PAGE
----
NEW YORK (Reuters ) – The U.S. units of media company Reader’s Digest Association Inc filed for bankruptcy, marking a new chapter for the 87-year-old magazine as it carries out a plan to cut its debt and transfer ownership to a group of lenders.
The company, named for its general-interest magazine packed with family-friendly humor and inspirational stories, said earlier this month that it would file for bankruptcy to help cut a debt load of $2.2 billion by 75 percent.
Reader’s Digest is the latest in a string of media companies hurt by an economic slowdown that has cut ad spending and hampered companies’ abilities to repay debt.
“Advertising is down, circulation is down, there are alternatives like the Internet where people are getting their information,” said Richard Mikels, a partner with law firm Mintz Levin. “It’s a tougher industry than it used to be.”
Reader’s Digest, founded in 1922 and headquartered in Pleasantville, New York, does not plan to lay off any employees or sell any units in its restructuring.
The plan calls for Reader’s Digest senior lenders to exchange a substantial portion of the company’s $1.6 billion in senior secured debt for equity, transferring ownership to the lender group.
The restructuring plan must be approved by a bankruptcy judge.
“One way to deleverage is by turning debt into equity. That will happen more and more throughout the economy over the next several years,” said Mikels.
Private equity firm Ripplewood bought Reader’s Digest in 2007. It will relinquish ownership to a steering committee led by JPMorgan Chase & Co and including Ares Management LLC, Eaton Vance, Regiment Capital and GE Capital, among others.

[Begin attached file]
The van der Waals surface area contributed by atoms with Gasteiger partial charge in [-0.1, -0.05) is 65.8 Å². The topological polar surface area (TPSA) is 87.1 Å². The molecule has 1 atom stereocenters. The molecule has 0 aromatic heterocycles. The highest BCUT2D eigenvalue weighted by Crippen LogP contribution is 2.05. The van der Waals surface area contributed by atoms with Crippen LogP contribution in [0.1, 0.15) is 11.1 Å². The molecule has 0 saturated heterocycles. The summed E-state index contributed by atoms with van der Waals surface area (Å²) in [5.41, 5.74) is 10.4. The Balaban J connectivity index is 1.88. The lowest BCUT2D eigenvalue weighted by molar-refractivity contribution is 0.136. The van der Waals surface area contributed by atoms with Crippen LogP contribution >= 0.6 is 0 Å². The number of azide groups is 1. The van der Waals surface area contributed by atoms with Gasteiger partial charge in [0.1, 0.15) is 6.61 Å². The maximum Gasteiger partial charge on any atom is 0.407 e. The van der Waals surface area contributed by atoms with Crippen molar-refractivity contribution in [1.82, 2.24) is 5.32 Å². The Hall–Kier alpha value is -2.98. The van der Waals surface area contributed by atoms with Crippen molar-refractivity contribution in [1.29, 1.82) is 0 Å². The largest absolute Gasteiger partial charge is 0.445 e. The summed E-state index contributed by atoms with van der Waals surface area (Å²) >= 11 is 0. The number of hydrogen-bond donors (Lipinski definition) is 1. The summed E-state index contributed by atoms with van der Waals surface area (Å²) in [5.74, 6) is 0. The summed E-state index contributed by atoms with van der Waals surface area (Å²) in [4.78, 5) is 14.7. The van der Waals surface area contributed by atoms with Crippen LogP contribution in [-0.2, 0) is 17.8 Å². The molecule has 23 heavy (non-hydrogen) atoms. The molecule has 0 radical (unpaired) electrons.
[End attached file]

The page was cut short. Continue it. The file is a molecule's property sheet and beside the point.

Reader’s Digest is seeking new board members to replace Ripplewood members who stepped down as part of the reorganization.
Current management, including President and Chief Executive Officer Mary Berner, remain at the helm.
“Over 80 percent of the senior lender group support this transaction and, with this support, the company intends to emerge expeditiously from Chapter 11,” Chief Financial Officer Thomas Williams said in a court document.
Operations in Canada, Latin America, Europe, Africa, Asia and Australia-New Zealand are not part of the bankruptcy filing, the company said in a statement.
The company publishes 50 editions of Reader’s Digest and 44 other magazines. Combined, its magazines reach more than 100 million readers worldwide, according to the company. (Reporting by Chelsea Emery; Additional reporting by Bijoy Koyitty in Bangalore; editing by John Wallace)